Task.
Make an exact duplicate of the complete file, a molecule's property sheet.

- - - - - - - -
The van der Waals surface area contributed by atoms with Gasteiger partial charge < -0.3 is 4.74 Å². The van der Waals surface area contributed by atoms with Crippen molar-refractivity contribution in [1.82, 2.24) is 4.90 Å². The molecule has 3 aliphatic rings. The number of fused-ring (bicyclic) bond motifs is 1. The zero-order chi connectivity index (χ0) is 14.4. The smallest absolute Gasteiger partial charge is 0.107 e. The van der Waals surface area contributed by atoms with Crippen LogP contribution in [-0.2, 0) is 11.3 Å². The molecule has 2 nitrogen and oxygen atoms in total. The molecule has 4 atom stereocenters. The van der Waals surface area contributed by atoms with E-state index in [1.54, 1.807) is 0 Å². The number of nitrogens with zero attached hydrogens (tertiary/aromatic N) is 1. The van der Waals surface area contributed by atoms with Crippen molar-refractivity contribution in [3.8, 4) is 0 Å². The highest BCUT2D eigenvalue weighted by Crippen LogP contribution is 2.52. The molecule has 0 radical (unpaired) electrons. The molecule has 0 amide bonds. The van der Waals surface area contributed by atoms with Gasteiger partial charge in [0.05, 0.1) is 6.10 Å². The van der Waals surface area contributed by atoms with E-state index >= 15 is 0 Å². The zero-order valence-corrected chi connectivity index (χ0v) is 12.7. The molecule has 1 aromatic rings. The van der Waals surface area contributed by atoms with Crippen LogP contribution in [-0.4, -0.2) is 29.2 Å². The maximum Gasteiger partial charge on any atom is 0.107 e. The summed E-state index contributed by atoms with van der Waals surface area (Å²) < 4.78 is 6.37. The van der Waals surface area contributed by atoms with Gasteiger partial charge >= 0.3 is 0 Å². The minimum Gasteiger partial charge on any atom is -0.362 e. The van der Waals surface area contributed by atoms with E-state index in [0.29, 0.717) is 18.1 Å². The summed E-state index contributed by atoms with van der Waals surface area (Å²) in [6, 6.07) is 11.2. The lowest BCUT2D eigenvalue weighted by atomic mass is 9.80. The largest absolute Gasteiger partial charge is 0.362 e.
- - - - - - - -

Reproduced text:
The van der Waals surface area contributed by atoms with Gasteiger partial charge < -0.3 is 4.74 Å². The van der Waals surface area contributed by atoms with Crippen molar-refractivity contribution in [1.82, 2.24) is 4.90 Å². The molecule has 3 aliphatic rings. The number of fused-ring (bicyclic) bond motifs is 1. The zero-order chi connectivity index (χ0) is 14.4. The smallest absolute Gasteiger partial charge is 0.107 e. The van der Waals surface area contributed by atoms with Crippen LogP contribution in [-0.2, 0) is 11.3 Å². The molecule has 2 nitrogen and oxygen atoms in total. The molecule has 4 atom stereocenters. The van der Waals surface area contributed by atoms with E-state index in [1.54, 1.807) is 0 Å². The number of nitrogens with zero attached hydrogens (tertiary/aromatic N) is 1. The van der Waals surface area contributed by atoms with Crippen molar-refractivity contribution in [3.8, 4) is 0 Å². The highest BCUT2D eigenvalue weighted by Crippen LogP contribution is 2.52. The molecule has 0 radical (unpaired) electrons. The molecule has 0 amide bonds. The van der Waals surface area contributed by atoms with Gasteiger partial charge in [0.05, 0.1) is 6.10 Å². The van der Waals surface area contributed by atoms with E-state index >= 15 is 0 Å². The zero-order valence-corrected chi connectivity index (χ0v) is 12.7. The molecule has 1 aromatic rings. The van der Waals surface area contributed by atoms with Crippen LogP contribution in [-0.4, -0.2) is 29.2 Å². The maximum Gasteiger partial charge on any atom is 0.107 e. The summed E-state index contributed by atoms with van der Waals surface area (Å²) < 4.78 is 6.37. The van der Waals surface area contributed by atoms with Gasteiger partial charge >= 0.3 is 0 Å². The minimum Gasteiger partial charge on any atom is -0.362 e. The van der Waals surface area contributed by atoms with E-state index in [0.29, 0.717) is 18.1 Å². The summed E-state index contributed by atoms with van der Waals surface area (Å²) in [6, 6.07) is 11.2. The lowest BCUT2D eigenvalue weighted by atomic mass is 9.80. The largest absolute Gasteiger partial charge is 0.362 e.